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THREE GRAVES FULL
by Jamie Mason
Simon & Schuster, March 2013
303 pages
$24.99
ISBN: 1451685033


Buy in the UK | Buy in Canada

About mid-way through this complicated story involving multiple murders, all of the characters converge at a gravesite under the most tense and perilous conditions. Mason does a wonderful job of making the circumstances work to create what could otherwise seem to be the most unrealistic of coincidences. At this point, she also manages just a bit of comic relief during an extremely tense situation, providing the reader with the release of nervous laughter. In her acknowledgments, Mason says, "If I wrote it right, you and I, for a few hours, have ignored time and space, and the fundamental solitude of living alone in our own skulls." She wrote it right.

Jason Getty is a timid man who counts himself fortunate to have had his wife die just before she left him. He lives alone, and thanks to a random act of kindness he perpetrated, finds himself bullied by the one man he thought might be his friend. Once again, he finds that death can save him from problems, and he buries the bully at the far end of his back yard. A couple of years later, he hires some gardeners who uncover another body in his yard, and then yet another is uncovered. The complications that arise from these discoveries, and the way that the stories of the various characters are intertwined, are far too complex to attempt to summarize. And anyway, part of the fun of this book is seeing how the author pulls off the many connections.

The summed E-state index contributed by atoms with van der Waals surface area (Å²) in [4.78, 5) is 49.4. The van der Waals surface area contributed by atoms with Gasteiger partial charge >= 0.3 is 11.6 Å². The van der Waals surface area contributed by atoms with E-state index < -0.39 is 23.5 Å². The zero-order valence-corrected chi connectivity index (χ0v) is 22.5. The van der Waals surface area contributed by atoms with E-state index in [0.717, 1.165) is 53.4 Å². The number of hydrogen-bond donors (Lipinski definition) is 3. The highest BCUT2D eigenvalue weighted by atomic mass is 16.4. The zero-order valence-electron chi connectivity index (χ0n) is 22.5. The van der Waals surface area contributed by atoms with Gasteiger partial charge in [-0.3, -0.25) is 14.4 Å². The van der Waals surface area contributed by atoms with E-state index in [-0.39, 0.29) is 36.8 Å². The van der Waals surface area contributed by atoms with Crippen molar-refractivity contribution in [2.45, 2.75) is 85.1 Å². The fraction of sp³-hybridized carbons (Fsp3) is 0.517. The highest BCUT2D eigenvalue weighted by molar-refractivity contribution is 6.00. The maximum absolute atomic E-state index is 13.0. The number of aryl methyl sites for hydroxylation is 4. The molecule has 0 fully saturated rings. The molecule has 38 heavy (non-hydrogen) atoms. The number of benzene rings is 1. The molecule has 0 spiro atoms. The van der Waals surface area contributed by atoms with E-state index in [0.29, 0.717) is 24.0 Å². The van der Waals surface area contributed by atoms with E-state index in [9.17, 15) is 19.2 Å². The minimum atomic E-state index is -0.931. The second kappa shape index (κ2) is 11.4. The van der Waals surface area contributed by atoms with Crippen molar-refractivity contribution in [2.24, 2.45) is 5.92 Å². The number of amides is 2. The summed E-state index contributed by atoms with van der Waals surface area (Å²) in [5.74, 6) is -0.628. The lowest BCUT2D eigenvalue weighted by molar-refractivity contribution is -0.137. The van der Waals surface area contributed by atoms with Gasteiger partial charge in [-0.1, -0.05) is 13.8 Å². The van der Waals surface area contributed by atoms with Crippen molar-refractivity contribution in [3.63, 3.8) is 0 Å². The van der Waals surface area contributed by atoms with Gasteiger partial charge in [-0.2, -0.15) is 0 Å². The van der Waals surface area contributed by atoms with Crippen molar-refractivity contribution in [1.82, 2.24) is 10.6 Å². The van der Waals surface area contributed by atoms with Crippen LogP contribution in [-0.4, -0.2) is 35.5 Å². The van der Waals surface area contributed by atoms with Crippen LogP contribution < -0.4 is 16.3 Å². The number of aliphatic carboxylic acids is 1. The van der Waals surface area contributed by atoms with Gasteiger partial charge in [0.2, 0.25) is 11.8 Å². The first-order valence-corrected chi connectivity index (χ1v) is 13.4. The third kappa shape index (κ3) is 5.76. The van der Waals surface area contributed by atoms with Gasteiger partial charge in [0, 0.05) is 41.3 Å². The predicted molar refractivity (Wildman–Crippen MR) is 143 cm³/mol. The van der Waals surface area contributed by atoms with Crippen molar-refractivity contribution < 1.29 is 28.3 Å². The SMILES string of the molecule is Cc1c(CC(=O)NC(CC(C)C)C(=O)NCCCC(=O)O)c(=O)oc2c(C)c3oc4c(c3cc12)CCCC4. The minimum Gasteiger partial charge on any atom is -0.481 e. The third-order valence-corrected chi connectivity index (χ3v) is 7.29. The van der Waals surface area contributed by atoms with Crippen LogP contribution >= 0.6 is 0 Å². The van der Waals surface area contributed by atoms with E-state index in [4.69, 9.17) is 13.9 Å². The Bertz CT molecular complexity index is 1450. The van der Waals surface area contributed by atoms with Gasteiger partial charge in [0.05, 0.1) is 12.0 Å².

In addition to being a hugely engrossing thriller, this book is also something of a meditation on loneliness. Each of Mason's characters is transformed through relationships that form with others as the events play out. My favorite connection was the one that formed between Tim Bayard, the flinty detective, and Tessa, the police dog. The characterization in the book, whether human or canine, is very well realized, and the manner in which Bayard and Tessa bond as they try to find Tessa's owner is heartwarming in the midst of fearful situations.

This is a debut novel, and it is not presented as the start of a series. Nonetheless, I am hopeful that Mason will pick up one or both of the policemen as series characters and give us more of these terrific characters and her wonderful writing.

Sharon Mensing is the Head of School of Emerald Mountain School, an independent school in the mountains of Colorado, where she lives, reads, and enjoys the outdoors.

Reviewed by Sharon Mensing, February 2013

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Contact: Yvonne Klein (ymk@reviewingtheevidence.com)


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